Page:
Nonverbal Cognitive Abilities Profile in Children with Down Syndrome

Tatiana Pontrelli Mecca Cindy Pereira de Almeida Barros Morão Patrícia Botelho da Silva Elizeu Coutinho de Macedo About the authors

Down syndrome (DS) is one of the best known causes of intellectual disability, and low cognitive functioning is associated with deficits in adaptive and functional behavior. Part of the knowledge regarding cognitive abilities in DS is based on comparisons between verbal and nonverbal tasks. However, difficulties related to language may compromise the assessment of individuals with DS in traditional intelligence tests. The present study aimed to verify the performance of children with DS in the Leiter International Performance Scale-Revised, comparing them to a group of typically developing children, as well as comparing their own performance in different subtests. The participants were thirty children with DS between 3 and 8 years (M = 4.57, SD = 1.40) matched with control group by age, sex and school. The results showed lower scores in the DS group than controls in subtests that assess visual processing and fluid reasoning performance. There were gender differences only in the subtest that evaluated inductive reasoning, with best performance by girls. Intra-group analyses showed greater ease of DS children in tasks of visual synthesis, sequential and inductive reasoning in relation to visual discrimination skills. The results showed that the Leiter-R can be used to carry out non-verbal assessments of various cognitive skills in children with DS, as well as providing understanding of their cognitive profile from performance on different subtests.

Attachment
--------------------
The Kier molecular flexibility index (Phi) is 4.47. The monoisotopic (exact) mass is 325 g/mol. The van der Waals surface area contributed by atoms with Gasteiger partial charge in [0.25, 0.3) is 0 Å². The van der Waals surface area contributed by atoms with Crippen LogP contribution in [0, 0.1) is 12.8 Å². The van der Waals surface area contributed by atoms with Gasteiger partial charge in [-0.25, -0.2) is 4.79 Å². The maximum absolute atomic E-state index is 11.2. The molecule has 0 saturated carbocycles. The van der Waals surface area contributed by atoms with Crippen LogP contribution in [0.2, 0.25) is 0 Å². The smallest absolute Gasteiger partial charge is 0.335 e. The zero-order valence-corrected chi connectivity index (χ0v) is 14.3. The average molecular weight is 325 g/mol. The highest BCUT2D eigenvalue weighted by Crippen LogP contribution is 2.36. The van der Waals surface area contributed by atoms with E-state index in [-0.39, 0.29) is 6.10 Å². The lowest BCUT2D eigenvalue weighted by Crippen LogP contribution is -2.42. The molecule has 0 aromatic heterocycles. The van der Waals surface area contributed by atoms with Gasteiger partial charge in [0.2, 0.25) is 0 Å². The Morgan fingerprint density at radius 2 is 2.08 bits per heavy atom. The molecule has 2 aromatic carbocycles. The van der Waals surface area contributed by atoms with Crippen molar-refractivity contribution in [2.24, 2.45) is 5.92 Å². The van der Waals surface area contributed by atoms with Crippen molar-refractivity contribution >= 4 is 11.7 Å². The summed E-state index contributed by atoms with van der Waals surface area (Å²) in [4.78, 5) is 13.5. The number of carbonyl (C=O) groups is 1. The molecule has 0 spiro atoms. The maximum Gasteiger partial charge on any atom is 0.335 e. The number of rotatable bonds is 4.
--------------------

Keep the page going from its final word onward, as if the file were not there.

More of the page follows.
Special Education; Down Syndrome; Assessment; Intelligence; Cognition

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